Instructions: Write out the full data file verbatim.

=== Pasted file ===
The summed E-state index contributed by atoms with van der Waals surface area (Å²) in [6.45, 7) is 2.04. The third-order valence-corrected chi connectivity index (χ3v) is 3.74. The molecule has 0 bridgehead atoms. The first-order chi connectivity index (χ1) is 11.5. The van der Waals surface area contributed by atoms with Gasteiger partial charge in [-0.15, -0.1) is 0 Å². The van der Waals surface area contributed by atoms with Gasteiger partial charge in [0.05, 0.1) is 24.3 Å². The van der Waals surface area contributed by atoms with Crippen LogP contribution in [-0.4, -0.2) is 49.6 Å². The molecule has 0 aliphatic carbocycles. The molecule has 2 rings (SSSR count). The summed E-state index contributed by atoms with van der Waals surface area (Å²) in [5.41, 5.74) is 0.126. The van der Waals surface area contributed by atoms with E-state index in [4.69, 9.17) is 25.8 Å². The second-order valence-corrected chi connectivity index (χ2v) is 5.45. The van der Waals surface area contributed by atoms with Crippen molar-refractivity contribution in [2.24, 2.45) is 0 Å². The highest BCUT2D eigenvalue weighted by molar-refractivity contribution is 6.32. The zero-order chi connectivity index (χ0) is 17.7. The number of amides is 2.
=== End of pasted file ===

The summed E-state index contributed by atoms with van der Waals surface area (Å²) in [6.45, 7) is 2.04. The third-order valence-corrected chi connectivity index (χ3v) is 3.74. The molecule has 0 bridgehead atoms. The first-order chi connectivity index (χ1) is 11.5. The van der Waals surface area contributed by atoms with Gasteiger partial charge in [-0.15, -0.1) is 0 Å². The van der Waals surface area contributed by atoms with Gasteiger partial charge in [0.05, 0.1) is 24.3 Å². The van der Waals surface area contributed by atoms with Crippen LogP contribution in [-0.4, -0.2) is 49.6 Å². The molecule has 0 aliphatic carbocycles. The molecule has 2 rings (SSSR count). The summed E-state index contributed by atoms with van der Waals surface area (Å²) in [5.41, 5.74) is 0.126. The van der Waals surface area contributed by atoms with E-state index in [4.69, 9.17) is 25.8 Å². The second-order valence-corrected chi connectivity index (χ2v) is 5.45. The van der Waals surface area contributed by atoms with Crippen molar-refractivity contribution in [2.24, 2.45) is 0 Å². The highest BCUT2D eigenvalue weighted by molar-refractivity contribution is 6.32. The zero-order chi connectivity index (χ0) is 17.7. The number of amides is 2.